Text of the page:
by Jorge Rivas
“I talked to my son. My son said ‘Mama, the officers [are] lying. They watched me get out of the car. They watched me walk. They started speeding up and I took off running across the street and when I took off running and I heard the gun go pow, pow, pow,’” Jones’ mother, Betrina Works-Grant, told KGO. “He said he was running with his hands like this [at his sides]. The police shot at him and shot him in his back. They never said they [were] the police.”
“He said he was running with his hands like this [at his sides]. The police shot at him and shot him in his back. They never said they [were] the police,” said Jones’ mother, Betrina Works-Grant.
Jones “knows what happened to his cousin, Oscar Grant, and he is a young guy. He’s 24 years old. Maybe he wasn’t thinking properly by running, but that does not give them the right to use unreasonable force to shoot him in the back,” the San Francisco Chronicle reported, quoting Jones’ attorney, Waukeen McCoy, who said the shooting occurred at 11:45 p.m. in the 2000 block of 62nd Avenue.
According to Reuters: “McCoy characterized the Jones case police brutality, saying an unidentified woman was giving Jones a ride from his mother’s house to his girlfriend’s house when police stopped the vehicle because they suspected it of being used in another crime.
“Jones, an unemployed Oakland resident, got out of the vehicle, and police allowed the vehicle to leave the scene but followed Jones in a patrol car, McCoy said.
“‘He started running because it got to close to him,’ said McCoy. When Jones ran, a police officer shot him, said McCoy.”
“Maybe he wasn’t thinking properly by running, but that does not give them the right to use unreasonable force to shoot him in the back,” declared Jones’ attorney, Waukeen McCoy.
KGO reports: “While police have not identified Jones by name, they say a passenger with a gun ran from the vehicle and was shot by an officer. Jones’s mother and attorney deny he had a gun. …
“For several hours, attorney Waukeen McCoy says he was denied the right to meet with his client at the hospital, going so far as to take a picture of the Oakland officer he says refused entry after Jones requested to see his attorney.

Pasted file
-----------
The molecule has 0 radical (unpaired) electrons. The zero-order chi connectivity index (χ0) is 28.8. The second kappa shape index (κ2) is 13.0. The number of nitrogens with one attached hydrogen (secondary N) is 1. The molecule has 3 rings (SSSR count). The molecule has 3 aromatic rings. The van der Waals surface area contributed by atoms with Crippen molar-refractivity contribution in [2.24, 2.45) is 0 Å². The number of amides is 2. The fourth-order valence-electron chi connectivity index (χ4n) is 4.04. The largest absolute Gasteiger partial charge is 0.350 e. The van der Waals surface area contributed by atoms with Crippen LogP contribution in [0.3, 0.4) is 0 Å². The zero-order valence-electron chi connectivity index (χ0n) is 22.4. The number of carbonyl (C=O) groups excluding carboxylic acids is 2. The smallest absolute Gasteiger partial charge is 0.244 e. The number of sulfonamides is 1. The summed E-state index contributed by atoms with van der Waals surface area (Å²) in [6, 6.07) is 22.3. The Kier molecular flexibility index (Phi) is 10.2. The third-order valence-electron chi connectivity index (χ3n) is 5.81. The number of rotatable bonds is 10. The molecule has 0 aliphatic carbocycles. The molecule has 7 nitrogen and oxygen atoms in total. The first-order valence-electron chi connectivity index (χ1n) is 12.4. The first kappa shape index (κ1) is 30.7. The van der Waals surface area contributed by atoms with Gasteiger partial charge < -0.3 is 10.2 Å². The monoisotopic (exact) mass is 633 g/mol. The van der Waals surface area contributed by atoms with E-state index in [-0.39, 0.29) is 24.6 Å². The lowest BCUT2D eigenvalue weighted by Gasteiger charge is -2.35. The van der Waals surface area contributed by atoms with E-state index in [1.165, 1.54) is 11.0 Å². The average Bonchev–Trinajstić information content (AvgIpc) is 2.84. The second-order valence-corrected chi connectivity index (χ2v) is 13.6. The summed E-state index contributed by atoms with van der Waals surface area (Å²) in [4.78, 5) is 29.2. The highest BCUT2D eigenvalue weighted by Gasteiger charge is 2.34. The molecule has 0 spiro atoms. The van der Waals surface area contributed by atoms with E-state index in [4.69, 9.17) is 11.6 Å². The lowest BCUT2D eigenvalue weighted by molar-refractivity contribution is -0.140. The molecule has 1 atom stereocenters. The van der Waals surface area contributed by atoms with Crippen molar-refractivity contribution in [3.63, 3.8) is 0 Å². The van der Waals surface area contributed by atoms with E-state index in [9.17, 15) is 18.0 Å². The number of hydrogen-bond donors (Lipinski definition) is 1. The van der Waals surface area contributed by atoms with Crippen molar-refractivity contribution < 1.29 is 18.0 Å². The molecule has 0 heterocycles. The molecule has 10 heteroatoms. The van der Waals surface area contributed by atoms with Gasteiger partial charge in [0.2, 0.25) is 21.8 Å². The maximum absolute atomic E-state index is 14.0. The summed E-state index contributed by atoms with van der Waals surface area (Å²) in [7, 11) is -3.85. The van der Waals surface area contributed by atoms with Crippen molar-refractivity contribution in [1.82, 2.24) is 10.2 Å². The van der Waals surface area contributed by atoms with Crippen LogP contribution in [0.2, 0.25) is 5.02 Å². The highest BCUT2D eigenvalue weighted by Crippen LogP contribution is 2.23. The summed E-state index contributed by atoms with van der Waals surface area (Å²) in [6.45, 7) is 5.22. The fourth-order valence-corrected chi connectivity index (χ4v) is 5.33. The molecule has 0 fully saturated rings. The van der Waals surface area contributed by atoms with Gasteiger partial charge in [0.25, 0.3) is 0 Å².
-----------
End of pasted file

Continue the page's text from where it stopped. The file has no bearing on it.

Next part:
“‘We believe what happened is that the Oakland Police Department is hiding the fact that they shot him in his back while he was retreating from them,’ said McCoy.”
The news comes on the heels of the San Francisco District Attorney George Gascon, formerly the police chief, announcing BART police officer “acted lawfully” when he shot and killed a knife-wielding homeless man on a train platform.
“Officer (James) Crowell only fired at (Charles) Hill after recognizing an imminent threat of serious bodily injury and commanding Hill to drop the knife,” the report said, according to the Bay Citizen. “Officer Crowell fired at Hill in self-defense.”
In August 2011, Colorlines.com published a two-year long investigation that identified 16 Oakland police officers still on duty who were responsible for more than half of the department’s officer-involved shooting incidents in the past decade. These repeat shooters operate behind a wall of secrecy, built over decades and sealed with a 2006 California Supreme Court decision blocking public access to personnel records.
“The use of deadly force by a police officer is of great concern in the African American community.” – John Burris
Reuters concluded its story on Tony Jones with a statement by John Burris, attorney for Oscar Grant’s family, who confirmed the relationship between Jones and Grant and added, “The only parallel is that he was shot by a police officer, and the use of deadly force by a police officer is of great concern in the African American community.”
Jorge Rivas, multimedia editor and pop culture blogger for Colorlines.com, where this story first appeared, earned his B.A. in Raza Studies from San Francisco State University. Follow him on Twitter at @thisisjorge. Bay View staff contributed to this story with information from additional sources.